GPT: Harvester and OpenStack are both open source software solutions for building and managing hyperconverged infrastructure. However, they have some differences in terms of their features and capabilities. Harvester is a relatively new open source project that aims to provide a simple and easy-to-use solution for building and managing hyperconverged infrastructure. It focuses on ease of use and affordability, making it a good option for small to medium-sized businesses and organizations with limited IT resources. OpenStack, on the other hand, is a much larger and more established open source project with a broader range of features and capabilities. It is a highly flexible and scalable platform that can be used to build large-scale, enterprise-grade data centers. OpenStack is a good option for large businesses and organizations with extensive IT resources and a need for a more flexible and customizable solution. In terms of differences, Harvester is designed to be more straightforward and easier to use, while OpenStack is designed to be more flexible and customizable. Harvester also tends to have a smaller footprint and simpler installation process compared to OpenStack. On the other hand, OpenStack offers a wider range of features and capabilities, including support for a broader range of operating systems, and more advanced networking, storage, and security features. Ultimately, the choice between Harvester and OpenStack will depend on your specific needs and requirements, and it’s important to carefully assess your technical expertise and the resources available to you before making a decision.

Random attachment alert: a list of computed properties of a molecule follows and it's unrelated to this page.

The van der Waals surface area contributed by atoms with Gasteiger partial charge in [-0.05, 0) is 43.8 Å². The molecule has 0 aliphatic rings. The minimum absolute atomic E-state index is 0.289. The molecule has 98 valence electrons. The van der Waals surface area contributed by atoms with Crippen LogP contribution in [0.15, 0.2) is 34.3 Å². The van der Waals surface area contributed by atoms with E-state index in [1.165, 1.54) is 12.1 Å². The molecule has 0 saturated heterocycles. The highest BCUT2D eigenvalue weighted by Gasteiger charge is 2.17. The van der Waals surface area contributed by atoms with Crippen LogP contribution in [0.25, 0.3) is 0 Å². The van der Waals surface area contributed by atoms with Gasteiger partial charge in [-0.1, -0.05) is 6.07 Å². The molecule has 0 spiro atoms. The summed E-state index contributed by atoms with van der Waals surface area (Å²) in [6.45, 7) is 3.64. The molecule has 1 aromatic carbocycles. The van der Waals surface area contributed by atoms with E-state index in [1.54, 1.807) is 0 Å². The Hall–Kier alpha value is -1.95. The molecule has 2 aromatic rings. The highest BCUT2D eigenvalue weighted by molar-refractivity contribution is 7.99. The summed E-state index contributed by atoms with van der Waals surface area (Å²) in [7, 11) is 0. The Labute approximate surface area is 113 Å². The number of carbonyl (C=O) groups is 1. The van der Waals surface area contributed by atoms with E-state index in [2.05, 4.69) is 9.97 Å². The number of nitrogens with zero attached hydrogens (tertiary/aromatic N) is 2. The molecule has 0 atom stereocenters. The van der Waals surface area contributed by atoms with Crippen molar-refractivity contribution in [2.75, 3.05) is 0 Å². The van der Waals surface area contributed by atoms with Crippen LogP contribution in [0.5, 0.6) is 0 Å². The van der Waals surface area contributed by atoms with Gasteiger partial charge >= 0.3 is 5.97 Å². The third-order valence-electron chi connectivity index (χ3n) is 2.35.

This is not bad for an LLM (Large Language Model), I was surprised at how well it did. I’m lookging forward to GPT-4 and the next generation of LLMs, these could be extremely useful.